Can Islam embrace democracy? This basic question and others like it have become the titles of countless news shows, articles, debates, and panel discussions. Can Islam be pluralistic? Does Islam tolerate free speech, free association? Does it allow voting and elections? When President Bush addressed the nation after September 11, saying that "they" hate us because of our freedom and our democracy, is the reason "they" hate freedom and democracy because of Islam? Can we live at peace? Or to ask the question that is lurking behind all of them, is Islam the new global threat to the West, the new Soviet Union?

Few questions are more important in shaping our calculations about the future of the world. Yet, if understanding the future is the goal, the question is wrong.

Islam is a religion. It is a sacred history, a holy scripture open to varying interpretations, and a set of practices. Islam cannot embrace, welcome, or tolerate. Only Muslims can. And the fact from the now famous "Muslim street" is that hundreds of millions of Muslims already do embrace democracy, while many millions of others daily risk everything to obtain it.

The notion that, by definition Islam and democracy are somehow incompatible, is belied by Bangladesh and the 129 million Bangladeshis who participate in one the world's largest parliamentary democracies. And by Indonesia, the world's largest Muslim country, that is making progress from a long-entrenched authoritarian regime to a more pluralistic, representative democracy. And by India, where nearly 200 million Muslims live and participate in the world's largest democracy.

It is also belied by the many Muslims listed every year in reports from Amnesty International and Human Rights Watch who are jailed, tortured, and in some cases killed as they work to bring about democratic reforms to the largely secular, authoritarian regimes that still dominate much of Africa, the Middle East and Central Asia.

There are, of course, Muslims whose interpretation of religious tradition leads them to reject democracy. The theological argument being that in democracies, the will of the people is supreme, whereas under a true Islamic regime, the will of God, as revealed in the Qur'an and by the example of Prophet Muhammad, should be paramount.

There are, also, avowedly Islamic regimes that are staunchly authoritarian; the Afghan theocracy of the Taliban was essentially a Stalinist state. Yet, even for those Muslims who maintain that the Qur'an must have primacy in government, Muslims have found ways to give it a democratic interpretation. The world's other famous radical Islamic regime, the Islamic Republic of Iran, has democratic institutions and functioning elections.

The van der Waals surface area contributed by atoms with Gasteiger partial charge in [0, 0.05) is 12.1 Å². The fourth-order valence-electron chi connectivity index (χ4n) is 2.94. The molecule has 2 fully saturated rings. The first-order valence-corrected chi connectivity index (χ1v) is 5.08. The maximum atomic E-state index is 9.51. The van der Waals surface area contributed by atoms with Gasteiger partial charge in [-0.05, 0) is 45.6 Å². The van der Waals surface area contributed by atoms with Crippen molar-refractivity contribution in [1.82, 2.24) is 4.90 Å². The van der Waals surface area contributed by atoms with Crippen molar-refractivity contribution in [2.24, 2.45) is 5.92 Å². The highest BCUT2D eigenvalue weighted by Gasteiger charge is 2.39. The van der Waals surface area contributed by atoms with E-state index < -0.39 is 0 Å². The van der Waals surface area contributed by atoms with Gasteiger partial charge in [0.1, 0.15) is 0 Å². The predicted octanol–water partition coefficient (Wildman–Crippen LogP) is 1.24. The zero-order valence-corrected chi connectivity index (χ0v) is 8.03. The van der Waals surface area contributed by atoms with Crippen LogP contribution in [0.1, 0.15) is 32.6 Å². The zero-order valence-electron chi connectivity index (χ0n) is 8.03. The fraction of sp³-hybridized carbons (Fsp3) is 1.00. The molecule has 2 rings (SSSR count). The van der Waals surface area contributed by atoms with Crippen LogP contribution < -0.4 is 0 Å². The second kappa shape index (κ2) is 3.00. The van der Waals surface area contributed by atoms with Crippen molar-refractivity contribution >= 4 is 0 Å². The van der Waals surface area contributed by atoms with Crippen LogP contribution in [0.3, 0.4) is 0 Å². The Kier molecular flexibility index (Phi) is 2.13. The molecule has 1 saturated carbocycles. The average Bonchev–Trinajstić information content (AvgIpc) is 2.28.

The Islamic Republic of Iran was established in 1979 after a populist revolution toppled the self-crowned Pahlavi monarchy. The constitution, ratified after the revolution by popular referendum, established a theocratic republic and declared as its purpose the establishment of institutions and a society based on Islamic principles and norms. The Iranian government is dominated by Shi'a Muslim clergy. Nevertheless, a popularly elected 290-seat unicameral legislative assembly develops and passes legislation. There are also regular, functioning elections that most recently, in February 2000, resulted in a landslide victory for reformers and moderates.

Still, it may sound odd to refer to Iran as a democracy. After all, the government-more "moderate" though it may be-still aims to frustrate many U.S. foreign policy goals in the region. Yet, the seeming oxymoron of calling Iran a democracy gets to the crux of the issue and the real question that must be asked, if we truly want to understand the shape the future. The greatest obstacle to democracy in the Muslim world is not "Islam." It is poverty, the lack of education, and corrupt and repressive regimes, many of which-and this is the important point-are supported by the democracies of the West.

Nearly 50 years of Cold War history have accustomed the West to viewing the world as split into two basic camps: either democratic and totalitarian. In that world, democracies were almost by definition friendly and pro-American, while authoritarian Communist regimes were generally anti-American. Similarly, within the world's democracies, those working to overthrow them usually had strong anti-American sentiments, while within various authoritarian regimes, the pro-democracy elements were also pro-American.

Then in 1978 came the shot heard around the world that prefigured a new paradigm: The Iranian Revolution. That a populist uprising against a despotic regime could also be virulently anti-American was an utter shock, (though it shouldn't have been a surprise given the longtime support the U.S. gave to the hated Shah). Suddenly, the West was confronted by the voice of the people of a region who viewed the U.S. as economically, politically, and culturally predatory.

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